Not a 'cross' word to say for a fine pub
Pub Spy kept it local this past week with a short trip south of the quays to Harold’s Cross, an area we haven’t been to in years.
The Old Commando dismissed the notion that we should walk the 5km journey and insisted we take the pub-mobile.
He was once a regular to the Greyhound track next door to Peggy Kelly’s pub and for nostalgic purposes he decided we’d check it out.
Our designated driver found a parking spot just beyond Kelly’s and after a short walk we arrived thirsty for porter. The cream and red exterior was in very good condition and it was only upstaged by the beautiful interior.
There is a snug area just inside the front door on the right-hand side, but it was quite full when we called, with some of the regulars glued to the bookies TV and sharing tips. The Old Commando got sidetracked on the way to the bar by a display case of miniature toy cars and he revealed to us that he is actually an avid collector.
“So you do other stuff apart from watch Dublin football then,” the Young Commando joked.
We managed to secure some stools right beside the taps. The barmaid, who spoke with a foreign accent, served us immediately and it was pints of stout all round with the exception of our designated driver.
The pints cost €4.65 and while they were slightly more expensive than we expected, they were pure cream. Our designated driver was less than impressed at forking out €2.95 for a mineral and it caused another debate among the group about mineral prices in pubs.
“Wouldn’t you think at least one pub in Ireland would tackle the issue of soft drinks prices,” our designated driver whinged.
There are plenty of options available on draught apart from the usual drinks, with Foster’s, Peroni, Bavaria and San Miguel all making the cut. There was a big crowd in Peggy’s and the vast majority of the mixed clientele were in their early 30s.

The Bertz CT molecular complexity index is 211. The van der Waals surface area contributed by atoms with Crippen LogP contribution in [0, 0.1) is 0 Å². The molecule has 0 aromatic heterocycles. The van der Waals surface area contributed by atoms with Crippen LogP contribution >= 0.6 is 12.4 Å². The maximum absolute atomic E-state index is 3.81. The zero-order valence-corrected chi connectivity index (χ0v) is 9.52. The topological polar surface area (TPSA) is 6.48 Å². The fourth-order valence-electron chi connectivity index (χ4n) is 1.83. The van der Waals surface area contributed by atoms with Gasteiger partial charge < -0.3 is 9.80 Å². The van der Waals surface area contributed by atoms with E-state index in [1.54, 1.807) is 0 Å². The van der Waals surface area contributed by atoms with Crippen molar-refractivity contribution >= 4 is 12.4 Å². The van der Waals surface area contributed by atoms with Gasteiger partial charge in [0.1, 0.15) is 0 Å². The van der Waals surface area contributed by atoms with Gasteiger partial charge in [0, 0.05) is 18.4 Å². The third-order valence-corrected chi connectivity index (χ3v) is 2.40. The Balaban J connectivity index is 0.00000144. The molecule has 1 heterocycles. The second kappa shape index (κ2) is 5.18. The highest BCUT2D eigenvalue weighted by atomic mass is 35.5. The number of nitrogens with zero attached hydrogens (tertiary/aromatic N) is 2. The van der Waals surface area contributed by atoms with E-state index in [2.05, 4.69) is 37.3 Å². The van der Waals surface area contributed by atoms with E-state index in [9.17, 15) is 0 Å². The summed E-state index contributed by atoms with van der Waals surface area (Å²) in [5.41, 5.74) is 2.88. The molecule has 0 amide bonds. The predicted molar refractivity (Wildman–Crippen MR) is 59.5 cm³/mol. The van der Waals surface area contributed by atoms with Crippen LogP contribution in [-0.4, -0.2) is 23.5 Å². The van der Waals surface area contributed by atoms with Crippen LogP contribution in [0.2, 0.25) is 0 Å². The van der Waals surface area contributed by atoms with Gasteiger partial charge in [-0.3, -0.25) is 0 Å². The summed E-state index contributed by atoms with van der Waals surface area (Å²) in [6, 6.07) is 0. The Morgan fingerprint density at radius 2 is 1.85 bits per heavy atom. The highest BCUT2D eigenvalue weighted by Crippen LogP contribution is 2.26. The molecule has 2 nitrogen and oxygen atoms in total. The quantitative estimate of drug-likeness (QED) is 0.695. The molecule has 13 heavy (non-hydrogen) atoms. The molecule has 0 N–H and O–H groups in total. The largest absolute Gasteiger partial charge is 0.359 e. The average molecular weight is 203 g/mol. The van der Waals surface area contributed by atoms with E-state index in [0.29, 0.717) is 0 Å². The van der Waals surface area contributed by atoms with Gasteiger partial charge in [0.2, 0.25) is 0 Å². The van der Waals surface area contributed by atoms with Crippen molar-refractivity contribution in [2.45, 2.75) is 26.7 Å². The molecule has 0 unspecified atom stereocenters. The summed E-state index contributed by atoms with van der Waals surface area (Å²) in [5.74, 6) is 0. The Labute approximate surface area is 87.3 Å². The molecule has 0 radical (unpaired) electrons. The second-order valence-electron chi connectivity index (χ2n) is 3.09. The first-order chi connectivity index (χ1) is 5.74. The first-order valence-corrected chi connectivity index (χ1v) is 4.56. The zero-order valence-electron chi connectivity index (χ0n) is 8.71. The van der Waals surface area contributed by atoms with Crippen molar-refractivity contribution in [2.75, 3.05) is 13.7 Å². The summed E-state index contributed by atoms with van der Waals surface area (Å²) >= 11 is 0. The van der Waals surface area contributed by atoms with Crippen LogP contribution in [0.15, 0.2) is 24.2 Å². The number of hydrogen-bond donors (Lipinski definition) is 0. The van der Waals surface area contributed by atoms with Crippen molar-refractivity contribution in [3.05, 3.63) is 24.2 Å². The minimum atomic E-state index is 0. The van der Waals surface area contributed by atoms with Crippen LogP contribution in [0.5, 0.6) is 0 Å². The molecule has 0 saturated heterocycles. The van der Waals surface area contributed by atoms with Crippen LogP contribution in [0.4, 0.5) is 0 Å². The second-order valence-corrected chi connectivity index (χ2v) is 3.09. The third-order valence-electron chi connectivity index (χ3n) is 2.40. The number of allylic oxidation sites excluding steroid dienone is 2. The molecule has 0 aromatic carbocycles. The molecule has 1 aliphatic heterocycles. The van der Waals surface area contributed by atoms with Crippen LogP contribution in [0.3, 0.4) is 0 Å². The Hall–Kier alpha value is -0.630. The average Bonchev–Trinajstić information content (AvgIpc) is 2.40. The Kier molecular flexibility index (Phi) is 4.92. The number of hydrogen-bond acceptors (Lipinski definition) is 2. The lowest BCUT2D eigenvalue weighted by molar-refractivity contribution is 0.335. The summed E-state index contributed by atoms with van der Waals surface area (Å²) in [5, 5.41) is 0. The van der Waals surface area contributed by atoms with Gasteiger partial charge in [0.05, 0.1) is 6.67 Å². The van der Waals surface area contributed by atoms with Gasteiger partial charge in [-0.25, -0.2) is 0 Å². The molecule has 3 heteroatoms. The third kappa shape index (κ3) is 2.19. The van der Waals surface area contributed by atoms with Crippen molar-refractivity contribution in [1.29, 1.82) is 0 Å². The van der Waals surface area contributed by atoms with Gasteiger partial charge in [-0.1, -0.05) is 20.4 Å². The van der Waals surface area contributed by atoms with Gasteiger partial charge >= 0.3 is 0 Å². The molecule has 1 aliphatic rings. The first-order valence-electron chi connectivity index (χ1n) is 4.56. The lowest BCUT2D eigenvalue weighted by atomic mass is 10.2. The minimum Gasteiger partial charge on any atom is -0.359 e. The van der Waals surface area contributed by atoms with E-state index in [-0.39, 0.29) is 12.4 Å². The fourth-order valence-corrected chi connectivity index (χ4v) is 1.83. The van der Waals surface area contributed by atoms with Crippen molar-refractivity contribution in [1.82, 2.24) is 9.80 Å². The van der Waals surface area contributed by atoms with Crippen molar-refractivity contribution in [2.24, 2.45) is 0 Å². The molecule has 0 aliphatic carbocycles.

The Young Commando noticed that most of the customers were wearing sports gear, shorts and T-shirts, and he later discovered that they had been participating in some sporting event next door at the greyhound track.
“No better way to reward your hard work and toil than a few drinks,” he remarked.
We stayed for a few moments at the bar, but eventually relocated to the bench seating beside the brown stone fireplace and the lovely solid-fuel stove.
They serve food in Peggy Kelly’s, but it was finished long before we arrived. There are at least seven TVs and a projection screen throughout the bar and there is a very spacious lounge area towards the rear of the bar.
The brown leather bench seating was very comfortable and there was a candle located on each table. It certainly helped add to the atmosphere.
There is an off-licence next door and it seemed to have its fair share of customers also. The staff on duty was kept on the go and they were very polite. We were asked on numerous occasions if everything was okay and if we needed anything.
The Old Commando decided he would inspect the loos this week and he reported no faults. There are three cubicles, six urinals, three sinks, an electric dryer, the skylight was clean and the cream and black tiles were very nice.
There’s live music in this pub every Friday night and we’d love to come back some night to hear it. We had a great time in Peggy Kelly’s pub and a memorable trip to Harold’s Cross. We promise not to leave it so long next time.